6 Jul 16
Generation

Sizewell B new apprentices visit HMS Sultan

A group of new EDF Energy apprentices have taken their families to visit HMS Sultan in Portsmouth, the training centre where they will spend the next two years.

The group got to look around the facilities and hear more about the popular apprenticeship and training ahead of them.  

This year’s group of 51 apprentices, which includes four apprentices who will be based at Sizewell B, was appointed during the summer.

The four new recruits for Sizewell B all came from local schools.  Kieran Butler, 20, studied at Alde Valley Academy in Leiston and Lowestoft College, Bethany Grant, 21, came from Westbourne Academy in Ipswich, Sophie Mason, 17, from Chantry Academy and Suffolk New College in Ipswich and Bailey Payne, 18, from Lynn Grove Academy in Great Yarmouth and Lowestoft College.

Roger Barge, Sizewell B apprentice coordinator said: “It was great to show the apprentices and their families the training facilities at HMS Sultan which always helps to prepare them for when they start in September.” 

Following their tour of the training centre in Portsmouth the group will join Sizewell B on 26 August.  They will get to look around the power station and meet some of the management team.

Then it is off to Ullswater in the Lake District on Monday 29 August for an outward bounds course where they will meet other EDF Energy apprentices from power stations across the UK.  Team building will be encouraged while they take part in outdoor activities which will culminate in climbing Helvellyn.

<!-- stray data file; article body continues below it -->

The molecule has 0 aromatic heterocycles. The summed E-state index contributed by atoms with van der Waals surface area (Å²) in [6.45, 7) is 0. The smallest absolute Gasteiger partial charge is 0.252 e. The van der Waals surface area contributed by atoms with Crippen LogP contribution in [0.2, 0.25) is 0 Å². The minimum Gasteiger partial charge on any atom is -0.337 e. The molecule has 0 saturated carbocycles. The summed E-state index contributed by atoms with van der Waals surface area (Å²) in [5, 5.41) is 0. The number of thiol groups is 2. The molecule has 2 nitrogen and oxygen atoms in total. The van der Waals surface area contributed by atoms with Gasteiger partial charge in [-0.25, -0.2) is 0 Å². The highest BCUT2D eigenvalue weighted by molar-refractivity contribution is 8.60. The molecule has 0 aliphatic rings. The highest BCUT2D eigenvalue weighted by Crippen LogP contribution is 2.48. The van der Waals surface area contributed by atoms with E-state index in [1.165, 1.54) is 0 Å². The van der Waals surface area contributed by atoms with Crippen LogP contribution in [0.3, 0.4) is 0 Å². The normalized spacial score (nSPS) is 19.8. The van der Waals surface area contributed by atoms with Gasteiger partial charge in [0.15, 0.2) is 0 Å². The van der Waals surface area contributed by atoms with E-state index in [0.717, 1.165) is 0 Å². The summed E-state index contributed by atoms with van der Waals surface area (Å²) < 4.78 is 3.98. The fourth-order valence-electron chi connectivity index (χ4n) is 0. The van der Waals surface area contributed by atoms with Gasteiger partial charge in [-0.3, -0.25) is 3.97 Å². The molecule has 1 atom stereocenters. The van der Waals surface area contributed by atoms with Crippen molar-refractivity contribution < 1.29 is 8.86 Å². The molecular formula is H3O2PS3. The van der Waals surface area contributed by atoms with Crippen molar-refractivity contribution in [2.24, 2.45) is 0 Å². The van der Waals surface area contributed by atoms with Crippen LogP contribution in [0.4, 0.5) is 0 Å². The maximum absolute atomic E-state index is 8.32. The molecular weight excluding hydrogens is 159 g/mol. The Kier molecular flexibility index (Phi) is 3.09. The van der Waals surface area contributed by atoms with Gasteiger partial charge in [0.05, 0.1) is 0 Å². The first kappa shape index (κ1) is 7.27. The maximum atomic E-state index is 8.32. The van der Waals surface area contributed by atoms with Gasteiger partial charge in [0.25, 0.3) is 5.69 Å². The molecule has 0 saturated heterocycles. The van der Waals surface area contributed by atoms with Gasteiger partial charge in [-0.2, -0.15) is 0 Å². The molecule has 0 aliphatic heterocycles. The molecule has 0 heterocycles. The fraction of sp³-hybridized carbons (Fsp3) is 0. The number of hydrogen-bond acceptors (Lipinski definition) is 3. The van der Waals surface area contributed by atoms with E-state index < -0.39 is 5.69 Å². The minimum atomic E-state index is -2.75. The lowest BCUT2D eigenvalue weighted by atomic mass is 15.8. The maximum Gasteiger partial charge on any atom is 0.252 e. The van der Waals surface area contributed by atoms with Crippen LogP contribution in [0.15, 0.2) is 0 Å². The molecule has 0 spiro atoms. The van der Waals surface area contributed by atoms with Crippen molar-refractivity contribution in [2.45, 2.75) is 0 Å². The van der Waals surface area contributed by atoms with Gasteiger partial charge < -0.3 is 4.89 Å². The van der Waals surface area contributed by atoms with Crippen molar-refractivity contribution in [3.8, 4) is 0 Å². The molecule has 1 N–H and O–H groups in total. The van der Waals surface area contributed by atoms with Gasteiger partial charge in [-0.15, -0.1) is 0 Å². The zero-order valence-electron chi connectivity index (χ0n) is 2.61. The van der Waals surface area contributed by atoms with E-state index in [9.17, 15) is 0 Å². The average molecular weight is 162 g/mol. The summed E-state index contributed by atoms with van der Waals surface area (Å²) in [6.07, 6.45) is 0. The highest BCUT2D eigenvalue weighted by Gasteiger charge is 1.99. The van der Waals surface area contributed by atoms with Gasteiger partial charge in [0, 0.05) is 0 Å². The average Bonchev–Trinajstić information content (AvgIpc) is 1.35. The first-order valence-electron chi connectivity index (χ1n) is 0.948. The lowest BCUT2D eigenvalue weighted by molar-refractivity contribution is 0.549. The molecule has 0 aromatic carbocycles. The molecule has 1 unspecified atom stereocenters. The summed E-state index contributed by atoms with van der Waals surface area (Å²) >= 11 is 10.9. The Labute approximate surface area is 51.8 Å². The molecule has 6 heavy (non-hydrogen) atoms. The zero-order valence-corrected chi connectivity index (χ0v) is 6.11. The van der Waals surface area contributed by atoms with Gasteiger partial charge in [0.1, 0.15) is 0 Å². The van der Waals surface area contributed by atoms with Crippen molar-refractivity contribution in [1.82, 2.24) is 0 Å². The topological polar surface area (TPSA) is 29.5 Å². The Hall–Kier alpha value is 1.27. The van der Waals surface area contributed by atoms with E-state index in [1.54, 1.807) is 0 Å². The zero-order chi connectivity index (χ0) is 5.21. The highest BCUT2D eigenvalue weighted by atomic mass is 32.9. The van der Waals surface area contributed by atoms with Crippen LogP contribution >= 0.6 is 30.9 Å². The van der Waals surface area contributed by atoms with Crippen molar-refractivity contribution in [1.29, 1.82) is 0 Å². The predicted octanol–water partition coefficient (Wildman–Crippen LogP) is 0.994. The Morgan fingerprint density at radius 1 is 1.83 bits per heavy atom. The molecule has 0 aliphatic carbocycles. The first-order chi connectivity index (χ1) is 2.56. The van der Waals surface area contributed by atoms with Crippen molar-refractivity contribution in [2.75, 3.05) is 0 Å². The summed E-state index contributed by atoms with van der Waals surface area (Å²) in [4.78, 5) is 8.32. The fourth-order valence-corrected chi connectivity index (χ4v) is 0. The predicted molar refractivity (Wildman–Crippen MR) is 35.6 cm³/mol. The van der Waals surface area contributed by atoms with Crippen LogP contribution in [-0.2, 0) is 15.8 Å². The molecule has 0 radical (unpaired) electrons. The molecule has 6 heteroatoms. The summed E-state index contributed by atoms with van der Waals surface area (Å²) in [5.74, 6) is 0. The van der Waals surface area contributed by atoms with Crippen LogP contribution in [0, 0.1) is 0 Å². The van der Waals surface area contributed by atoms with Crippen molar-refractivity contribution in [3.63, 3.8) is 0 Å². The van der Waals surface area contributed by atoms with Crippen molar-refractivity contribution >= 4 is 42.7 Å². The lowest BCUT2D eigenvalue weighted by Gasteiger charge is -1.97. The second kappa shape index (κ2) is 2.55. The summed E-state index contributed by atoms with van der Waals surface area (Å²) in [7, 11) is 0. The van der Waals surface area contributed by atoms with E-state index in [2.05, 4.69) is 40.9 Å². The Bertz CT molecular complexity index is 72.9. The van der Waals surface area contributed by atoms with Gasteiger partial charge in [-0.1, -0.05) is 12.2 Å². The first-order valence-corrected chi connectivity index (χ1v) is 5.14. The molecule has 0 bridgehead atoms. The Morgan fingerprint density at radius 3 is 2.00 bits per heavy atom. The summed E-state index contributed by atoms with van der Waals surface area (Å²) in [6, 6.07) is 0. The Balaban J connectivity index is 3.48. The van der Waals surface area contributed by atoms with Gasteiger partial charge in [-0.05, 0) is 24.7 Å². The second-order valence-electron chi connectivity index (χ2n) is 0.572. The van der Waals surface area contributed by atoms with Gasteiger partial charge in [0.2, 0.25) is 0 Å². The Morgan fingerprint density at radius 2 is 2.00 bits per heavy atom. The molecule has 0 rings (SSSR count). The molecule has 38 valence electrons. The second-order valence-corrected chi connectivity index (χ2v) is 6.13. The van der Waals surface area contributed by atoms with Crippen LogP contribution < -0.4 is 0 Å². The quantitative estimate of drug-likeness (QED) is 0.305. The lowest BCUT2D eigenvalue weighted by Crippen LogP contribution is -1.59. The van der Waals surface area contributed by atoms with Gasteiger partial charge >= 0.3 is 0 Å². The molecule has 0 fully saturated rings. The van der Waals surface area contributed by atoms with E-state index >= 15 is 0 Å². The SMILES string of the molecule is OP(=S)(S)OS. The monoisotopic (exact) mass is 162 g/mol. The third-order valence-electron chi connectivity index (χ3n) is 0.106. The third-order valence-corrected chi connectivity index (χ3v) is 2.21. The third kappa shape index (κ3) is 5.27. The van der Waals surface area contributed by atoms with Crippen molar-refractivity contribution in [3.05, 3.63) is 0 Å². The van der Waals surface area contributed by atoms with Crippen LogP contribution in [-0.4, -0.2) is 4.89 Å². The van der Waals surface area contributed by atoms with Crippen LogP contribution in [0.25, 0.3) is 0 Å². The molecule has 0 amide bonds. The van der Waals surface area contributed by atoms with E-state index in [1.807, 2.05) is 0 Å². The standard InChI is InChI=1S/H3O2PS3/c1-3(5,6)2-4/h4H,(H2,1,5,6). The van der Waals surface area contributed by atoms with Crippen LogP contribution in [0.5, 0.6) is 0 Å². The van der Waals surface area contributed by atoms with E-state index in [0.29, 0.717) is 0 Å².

The following week on Tuesday 6 September, they travel to HMS Sultan to start studying, learning basic engineering skills in the first year, before specialising into their trade in the second year.

The apprentice recruitment coincides with EDF Energy’s national campaign to change teenage girls’ perceptions of science and inspire them to pursue science-based careers. 

Last year, EDF Energy launched #PrettyCurious, a long term programme to encourage more teenage girls to study STEM. The programme aims to give girls hands-on experiences and provide them with opportunities to learn about the wide range of careers available in STEM.

Although the company’s generating stations already have a number of successful female apprentices, EDF Energy wants to attract more.

EDF Energy

EDF Energy is one of the UK’s largest energy companies and the largest producer of low-carbon electricity, producing around one-fifth of the nation's electricity from its nuclear power stations, wind farms, coal and gas power stations and combined heat and power plants. The company supplies gas and electricity to over 5 million customer accounts and is the biggest supplier of electricity by volume in Great Britain.

EDF Energy’s safe and secure operation of its eight existing nuclear power stations at sites across the country makes it the UK’s largest generator of low carbon electricity. EDF Energy is also leading the UK's nuclear renaissance and has published plans to build four new nuclear plants, subject to the right investment framework.

These new plants could generate enough low carbon electricity for about 40% of Britain’s homes. They would make an important contribution to the UK’s future needs for clean, secure and affordable energy. The project is already creating business and job opportunities for British companies and workers.

Through Our Better Energy Ambitions, EDF Energy has developed one of the biggest environmental and social programmes of any British energy company.

In 2014 EDF Energy received seven ‘Big Ticks’ in the Business in the Community (BITC) Responsible Business Awards. In 2013 EDF Energy received the Environmental Leadership for Behavioural Change Award in the national Environment and Energy Awards and was highly commended in the first ever pan European Corporate Social Responsibility Awards scheme for its Sustainable Schools programme – the Pod.

EDF Energy is part of EDF Group, one of Europe’s largest power companies. The company employs around 14,000 people at locations across the UK.

To find out more about the UK's energy challenges look at www.edfenergy.com/energyfuture/